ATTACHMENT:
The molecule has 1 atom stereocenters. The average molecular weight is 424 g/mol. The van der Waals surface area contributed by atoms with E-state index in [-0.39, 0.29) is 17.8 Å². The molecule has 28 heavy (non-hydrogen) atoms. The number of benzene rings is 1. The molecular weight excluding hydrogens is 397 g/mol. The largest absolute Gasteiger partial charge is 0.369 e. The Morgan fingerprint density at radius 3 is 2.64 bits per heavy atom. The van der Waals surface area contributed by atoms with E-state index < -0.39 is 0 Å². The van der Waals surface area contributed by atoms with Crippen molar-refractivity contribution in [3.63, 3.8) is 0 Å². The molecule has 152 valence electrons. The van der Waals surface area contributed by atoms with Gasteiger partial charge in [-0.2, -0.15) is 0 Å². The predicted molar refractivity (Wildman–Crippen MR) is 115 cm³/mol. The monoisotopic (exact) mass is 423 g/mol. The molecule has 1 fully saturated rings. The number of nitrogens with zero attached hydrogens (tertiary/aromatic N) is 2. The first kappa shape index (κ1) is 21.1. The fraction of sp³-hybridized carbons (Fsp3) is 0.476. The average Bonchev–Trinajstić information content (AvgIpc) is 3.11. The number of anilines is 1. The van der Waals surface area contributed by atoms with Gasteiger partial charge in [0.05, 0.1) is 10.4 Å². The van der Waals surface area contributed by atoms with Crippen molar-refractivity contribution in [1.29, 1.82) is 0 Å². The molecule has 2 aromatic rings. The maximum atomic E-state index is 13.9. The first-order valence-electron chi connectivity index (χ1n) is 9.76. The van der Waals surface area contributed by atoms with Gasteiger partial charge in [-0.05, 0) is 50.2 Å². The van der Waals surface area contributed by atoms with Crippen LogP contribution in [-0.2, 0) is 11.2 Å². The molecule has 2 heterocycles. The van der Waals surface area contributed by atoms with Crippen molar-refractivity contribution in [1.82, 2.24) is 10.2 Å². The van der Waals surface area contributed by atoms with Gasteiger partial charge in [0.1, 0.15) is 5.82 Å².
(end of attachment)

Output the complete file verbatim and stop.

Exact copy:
The molecule has 1 atom stereocenters. The average molecular weight is 424 g/mol. The van der Waals surface area contributed by atoms with E-state index in [-0.39, 0.29) is 17.8 Å². The molecule has 28 heavy (non-hydrogen) atoms. The number of benzene rings is 1. The molecular weight excluding hydrogens is 397 g/mol. The largest absolute Gasteiger partial charge is 0.369 e. The Morgan fingerprint density at radius 3 is 2.64 bits per heavy atom. The van der Waals surface area contributed by atoms with E-state index < -0.39 is 0 Å². The van der Waals surface area contributed by atoms with Crippen molar-refractivity contribution in [3.63, 3.8) is 0 Å². The molecule has 152 valence electrons. The van der Waals surface area contributed by atoms with Gasteiger partial charge in [-0.2, -0.15) is 0 Å². The predicted molar refractivity (Wildman–Crippen MR) is 115 cm³/mol. The monoisotopic (exact) mass is 423 g/mol. The molecule has 1 fully saturated rings. The number of nitrogens with zero attached hydrogens (tertiary/aromatic N) is 2. The first kappa shape index (κ1) is 21.1. The fraction of sp³-hybridized carbons (Fsp3) is 0.476. The average Bonchev–Trinajstić information content (AvgIpc) is 3.11. The number of anilines is 1. The van der Waals surface area contributed by atoms with Gasteiger partial charge in [0.05, 0.1) is 10.4 Å². The van der Waals surface area contributed by atoms with Crippen molar-refractivity contribution in [1.29, 1.82) is 0 Å². The molecule has 2 aromatic rings. The maximum atomic E-state index is 13.9. The first-order valence-electron chi connectivity index (χ1n) is 9.76. The van der Waals surface area contributed by atoms with Gasteiger partial charge in [-0.05, 0) is 50.2 Å². The van der Waals surface area contributed by atoms with Crippen LogP contribution in [-0.2, 0) is 11.2 Å². The molecule has 2 heterocycles. The van der Waals surface area contributed by atoms with Crippen molar-refractivity contribution in [1.82, 2.24) is 10.2 Å². The van der Waals surface area contributed by atoms with Gasteiger partial charge in [0.1, 0.15) is 5.82 Å².